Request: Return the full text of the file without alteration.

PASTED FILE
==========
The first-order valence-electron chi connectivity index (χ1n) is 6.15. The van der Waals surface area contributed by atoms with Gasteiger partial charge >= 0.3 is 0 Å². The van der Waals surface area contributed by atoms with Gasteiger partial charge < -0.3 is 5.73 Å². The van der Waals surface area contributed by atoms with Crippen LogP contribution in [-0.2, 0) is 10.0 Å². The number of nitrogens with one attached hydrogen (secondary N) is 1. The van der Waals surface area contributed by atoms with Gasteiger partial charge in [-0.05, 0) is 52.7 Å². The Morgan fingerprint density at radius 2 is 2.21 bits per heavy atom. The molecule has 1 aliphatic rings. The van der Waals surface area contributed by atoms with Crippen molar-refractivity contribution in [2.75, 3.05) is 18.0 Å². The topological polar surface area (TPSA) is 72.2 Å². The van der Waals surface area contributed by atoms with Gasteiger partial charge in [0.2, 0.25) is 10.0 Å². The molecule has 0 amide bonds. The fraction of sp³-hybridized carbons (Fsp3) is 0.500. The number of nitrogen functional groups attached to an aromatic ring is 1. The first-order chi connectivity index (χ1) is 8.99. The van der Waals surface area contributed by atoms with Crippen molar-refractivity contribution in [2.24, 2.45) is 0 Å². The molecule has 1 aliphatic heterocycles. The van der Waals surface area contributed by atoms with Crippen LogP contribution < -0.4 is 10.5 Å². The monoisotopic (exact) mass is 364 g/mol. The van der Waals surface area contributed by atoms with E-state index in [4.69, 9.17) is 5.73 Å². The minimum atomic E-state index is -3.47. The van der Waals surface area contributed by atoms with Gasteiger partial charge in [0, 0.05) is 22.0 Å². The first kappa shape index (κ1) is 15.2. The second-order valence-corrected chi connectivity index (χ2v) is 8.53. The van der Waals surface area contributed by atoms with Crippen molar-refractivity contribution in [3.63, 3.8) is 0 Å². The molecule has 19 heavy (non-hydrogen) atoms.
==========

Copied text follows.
The first-order valence-electron chi connectivity index (χ1n) is 6.15. The van der Waals surface area contributed by atoms with Gasteiger partial charge >= 0.3 is 0 Å². The van der Waals surface area contributed by atoms with Gasteiger partial charge < -0.3 is 5.73 Å². The van der Waals surface area contributed by atoms with Crippen LogP contribution in [-0.2, 0) is 10.0 Å². The number of nitrogens with one attached hydrogen (secondary N) is 1. The van der Waals surface area contributed by atoms with Gasteiger partial charge in [-0.05, 0) is 52.7 Å². The Morgan fingerprint density at radius 2 is 2.21 bits per heavy atom. The molecule has 1 aliphatic rings. The van der Waals surface area contributed by atoms with Crippen molar-refractivity contribution in [2.75, 3.05) is 18.0 Å². The topological polar surface area (TPSA) is 72.2 Å². The van der Waals surface area contributed by atoms with Gasteiger partial charge in [0.2, 0.25) is 10.0 Å². The molecule has 0 amide bonds. The fraction of sp³-hybridized carbons (Fsp3) is 0.500. The number of nitrogen functional groups attached to an aromatic ring is 1. The first-order chi connectivity index (χ1) is 8.99. The van der Waals surface area contributed by atoms with Crippen molar-refractivity contribution in [2.24, 2.45) is 0 Å². The molecule has 1 aliphatic heterocycles. The van der Waals surface area contributed by atoms with Crippen LogP contribution < -0.4 is 10.5 Å². The monoisotopic (exact) mass is 364 g/mol. The van der Waals surface area contributed by atoms with E-state index in [4.69, 9.17) is 5.73 Å². The minimum atomic E-state index is -3.47. The van der Waals surface area contributed by atoms with Gasteiger partial charge in [0, 0.05) is 22.0 Å². The first kappa shape index (κ1) is 15.2. The second-order valence-corrected chi connectivity index (χ2v) is 8.53. The van der Waals surface area contributed by atoms with Crippen molar-refractivity contribution in [3.63, 3.8) is 0 Å². The molecule has 19 heavy (non-hydrogen) atoms.